How To Use

Swipe a small amount of balm with a finger, and then touch it to your mouth. The finger you use, depends on who you are about to speak to:

– Using a thumb when speaking to a grown-up, or someone of high rank.
– Using an index finger when speaking to your peers or servants.
– Using a middle finger when speaking to the elderly or widowed.
– Using a ring finger when speaking to a young person.
– Using a little finger when speaking to someone younger than you.

While touching the balm, recite “Namo tutsa phakhawato arahato samma samphutthatsa”

3 times.

 

Recite “Jitti, Mitti, Arahang, Piyangmama”

while touching the balm to your mouth.

 

Should you wish to simply carry the balm on your person, recite the spell:
“Namo tutsa phakhawato arahato samma samphutthatsa (3 times)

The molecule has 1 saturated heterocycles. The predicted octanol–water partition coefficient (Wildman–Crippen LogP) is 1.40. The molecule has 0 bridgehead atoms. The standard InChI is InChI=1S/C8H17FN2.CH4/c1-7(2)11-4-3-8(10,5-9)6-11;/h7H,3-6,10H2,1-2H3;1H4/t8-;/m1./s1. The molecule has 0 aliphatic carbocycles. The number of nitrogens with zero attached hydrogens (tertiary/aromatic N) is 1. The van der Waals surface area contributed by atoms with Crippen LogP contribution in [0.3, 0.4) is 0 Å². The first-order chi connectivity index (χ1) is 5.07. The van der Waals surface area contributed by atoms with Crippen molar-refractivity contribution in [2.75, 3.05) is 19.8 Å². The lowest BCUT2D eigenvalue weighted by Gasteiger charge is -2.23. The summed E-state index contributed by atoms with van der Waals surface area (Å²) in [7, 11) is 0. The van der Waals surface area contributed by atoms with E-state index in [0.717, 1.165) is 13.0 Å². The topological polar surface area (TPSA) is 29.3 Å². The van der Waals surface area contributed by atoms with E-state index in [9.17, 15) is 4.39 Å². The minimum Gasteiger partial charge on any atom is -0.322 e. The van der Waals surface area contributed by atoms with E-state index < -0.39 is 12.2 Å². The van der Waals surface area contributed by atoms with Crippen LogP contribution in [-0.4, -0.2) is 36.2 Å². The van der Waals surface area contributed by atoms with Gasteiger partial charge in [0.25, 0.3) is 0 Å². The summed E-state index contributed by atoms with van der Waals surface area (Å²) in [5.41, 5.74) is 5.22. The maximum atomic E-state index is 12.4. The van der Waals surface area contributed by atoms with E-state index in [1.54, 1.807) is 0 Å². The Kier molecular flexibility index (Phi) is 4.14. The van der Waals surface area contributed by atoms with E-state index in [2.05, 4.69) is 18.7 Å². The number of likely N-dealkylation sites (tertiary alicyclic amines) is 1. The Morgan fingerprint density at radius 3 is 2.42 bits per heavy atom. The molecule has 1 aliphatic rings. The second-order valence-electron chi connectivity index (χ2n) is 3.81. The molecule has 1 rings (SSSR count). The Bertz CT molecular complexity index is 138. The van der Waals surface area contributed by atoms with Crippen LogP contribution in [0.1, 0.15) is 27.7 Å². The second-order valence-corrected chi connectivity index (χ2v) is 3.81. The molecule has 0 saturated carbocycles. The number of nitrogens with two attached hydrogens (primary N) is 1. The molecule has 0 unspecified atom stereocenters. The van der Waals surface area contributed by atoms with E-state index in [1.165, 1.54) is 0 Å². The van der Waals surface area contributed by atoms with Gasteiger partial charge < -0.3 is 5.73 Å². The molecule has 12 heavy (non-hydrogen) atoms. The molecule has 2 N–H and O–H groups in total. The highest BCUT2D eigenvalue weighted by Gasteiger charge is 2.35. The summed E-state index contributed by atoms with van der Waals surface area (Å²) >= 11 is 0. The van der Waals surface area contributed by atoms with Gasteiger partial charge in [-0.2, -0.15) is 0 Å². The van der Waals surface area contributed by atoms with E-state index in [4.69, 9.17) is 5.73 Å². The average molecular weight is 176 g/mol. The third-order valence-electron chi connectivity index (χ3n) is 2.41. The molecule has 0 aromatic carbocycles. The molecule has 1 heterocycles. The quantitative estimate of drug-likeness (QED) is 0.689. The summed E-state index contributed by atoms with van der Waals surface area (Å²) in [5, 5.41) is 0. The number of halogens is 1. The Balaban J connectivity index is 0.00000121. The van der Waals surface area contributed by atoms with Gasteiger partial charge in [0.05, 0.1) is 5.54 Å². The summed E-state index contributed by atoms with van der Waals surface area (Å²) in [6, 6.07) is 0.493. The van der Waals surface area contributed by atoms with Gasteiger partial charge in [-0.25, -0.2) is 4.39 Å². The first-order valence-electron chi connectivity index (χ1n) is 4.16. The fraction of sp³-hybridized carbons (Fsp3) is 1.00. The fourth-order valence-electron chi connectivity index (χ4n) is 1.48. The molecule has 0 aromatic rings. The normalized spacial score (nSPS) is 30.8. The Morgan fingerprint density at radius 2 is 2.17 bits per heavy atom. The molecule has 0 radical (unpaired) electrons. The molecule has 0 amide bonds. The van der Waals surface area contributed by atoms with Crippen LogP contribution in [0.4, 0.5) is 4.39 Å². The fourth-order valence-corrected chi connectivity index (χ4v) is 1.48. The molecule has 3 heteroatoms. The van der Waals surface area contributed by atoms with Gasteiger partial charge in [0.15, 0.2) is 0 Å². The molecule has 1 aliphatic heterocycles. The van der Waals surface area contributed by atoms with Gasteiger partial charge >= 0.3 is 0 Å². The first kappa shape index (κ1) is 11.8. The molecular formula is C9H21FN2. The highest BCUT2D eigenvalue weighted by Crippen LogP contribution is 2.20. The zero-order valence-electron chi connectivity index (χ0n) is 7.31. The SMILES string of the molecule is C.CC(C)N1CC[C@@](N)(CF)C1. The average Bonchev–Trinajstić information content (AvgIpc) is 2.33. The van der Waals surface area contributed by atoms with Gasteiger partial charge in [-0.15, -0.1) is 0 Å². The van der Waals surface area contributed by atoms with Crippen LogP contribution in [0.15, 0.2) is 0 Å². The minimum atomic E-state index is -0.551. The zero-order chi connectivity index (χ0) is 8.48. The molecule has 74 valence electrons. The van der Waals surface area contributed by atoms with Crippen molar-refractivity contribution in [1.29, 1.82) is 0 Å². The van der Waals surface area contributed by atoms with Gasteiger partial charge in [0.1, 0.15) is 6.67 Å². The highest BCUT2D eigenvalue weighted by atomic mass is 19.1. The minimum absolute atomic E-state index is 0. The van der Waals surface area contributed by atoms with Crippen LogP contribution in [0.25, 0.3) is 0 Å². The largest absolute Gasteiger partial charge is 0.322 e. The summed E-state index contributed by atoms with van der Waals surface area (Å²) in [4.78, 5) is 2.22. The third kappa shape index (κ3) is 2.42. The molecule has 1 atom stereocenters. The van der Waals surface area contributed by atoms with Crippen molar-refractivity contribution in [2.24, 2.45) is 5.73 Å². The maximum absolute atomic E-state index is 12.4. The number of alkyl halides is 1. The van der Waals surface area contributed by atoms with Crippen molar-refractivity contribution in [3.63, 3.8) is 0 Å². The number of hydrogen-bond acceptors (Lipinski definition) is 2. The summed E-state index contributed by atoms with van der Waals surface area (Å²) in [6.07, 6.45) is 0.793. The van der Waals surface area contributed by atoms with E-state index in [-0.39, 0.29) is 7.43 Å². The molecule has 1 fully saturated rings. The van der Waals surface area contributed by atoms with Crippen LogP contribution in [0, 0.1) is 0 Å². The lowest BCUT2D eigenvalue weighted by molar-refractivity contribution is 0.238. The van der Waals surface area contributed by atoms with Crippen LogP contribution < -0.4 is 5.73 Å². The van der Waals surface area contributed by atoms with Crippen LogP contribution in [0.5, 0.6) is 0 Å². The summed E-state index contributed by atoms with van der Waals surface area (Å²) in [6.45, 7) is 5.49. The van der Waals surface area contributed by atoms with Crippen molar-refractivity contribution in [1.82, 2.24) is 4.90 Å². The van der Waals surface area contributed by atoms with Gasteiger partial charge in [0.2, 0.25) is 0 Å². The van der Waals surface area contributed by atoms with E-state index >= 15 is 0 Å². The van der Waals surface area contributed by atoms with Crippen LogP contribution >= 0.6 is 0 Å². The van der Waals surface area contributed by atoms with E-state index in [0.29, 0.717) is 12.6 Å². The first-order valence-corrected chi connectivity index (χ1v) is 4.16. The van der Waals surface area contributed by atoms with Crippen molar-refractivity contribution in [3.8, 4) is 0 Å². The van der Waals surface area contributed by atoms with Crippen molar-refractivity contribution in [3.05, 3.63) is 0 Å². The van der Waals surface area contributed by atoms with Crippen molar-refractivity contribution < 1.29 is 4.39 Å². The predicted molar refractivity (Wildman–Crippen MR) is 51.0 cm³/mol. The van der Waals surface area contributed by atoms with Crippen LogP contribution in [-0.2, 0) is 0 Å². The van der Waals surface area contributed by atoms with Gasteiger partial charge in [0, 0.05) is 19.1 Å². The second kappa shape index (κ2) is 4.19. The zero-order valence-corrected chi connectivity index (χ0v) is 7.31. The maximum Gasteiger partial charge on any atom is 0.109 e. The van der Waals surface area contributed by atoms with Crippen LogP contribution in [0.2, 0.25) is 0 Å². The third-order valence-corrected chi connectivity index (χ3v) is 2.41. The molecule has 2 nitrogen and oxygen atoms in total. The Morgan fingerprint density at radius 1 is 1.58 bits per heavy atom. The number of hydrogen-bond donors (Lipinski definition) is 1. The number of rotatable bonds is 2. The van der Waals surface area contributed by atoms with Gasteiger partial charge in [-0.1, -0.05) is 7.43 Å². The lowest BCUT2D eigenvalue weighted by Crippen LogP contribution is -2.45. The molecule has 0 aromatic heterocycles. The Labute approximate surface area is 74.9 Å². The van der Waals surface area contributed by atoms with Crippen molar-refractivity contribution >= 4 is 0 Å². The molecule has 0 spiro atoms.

Ukasa, Sampati, Jitti, Mitti, Arahang”

 

Though the balm may be used to attract members of the opposite sex, this should only be done when absolutely justifiable, and only in a responsible manner. Using it as a tool to satisfy your libido, will quickly turn a compulsive flirt’s life to tragedy and misery.

Some collectors may possess all three colours of the balm. These should be stored separately, and if in the same container, with clear demarcation between them to prevent intermingling.

 

Three colors of See Phueng of Luang Phor Thap
Photo from Facebook Fanpage สีผึ้งมหาเสน่ห์ เมตตา มหานิยม

 

Beauty & The Balm

In 1960, Rayong Province organized the Miss Rayong contest to promote tourism in the area. Near the day of the contest, a young beauty queen hopeful from Ban Khai

district, developed an allergic reaction, causing a catastrophic acne breakout across her face. Her team was unable to find a replacement, and doctors told her nothing could be done in time for the contest. Frantic, her parents, and the team sought out Luang Phor Thap for help. At first, he refused but relented due to their constant pleading.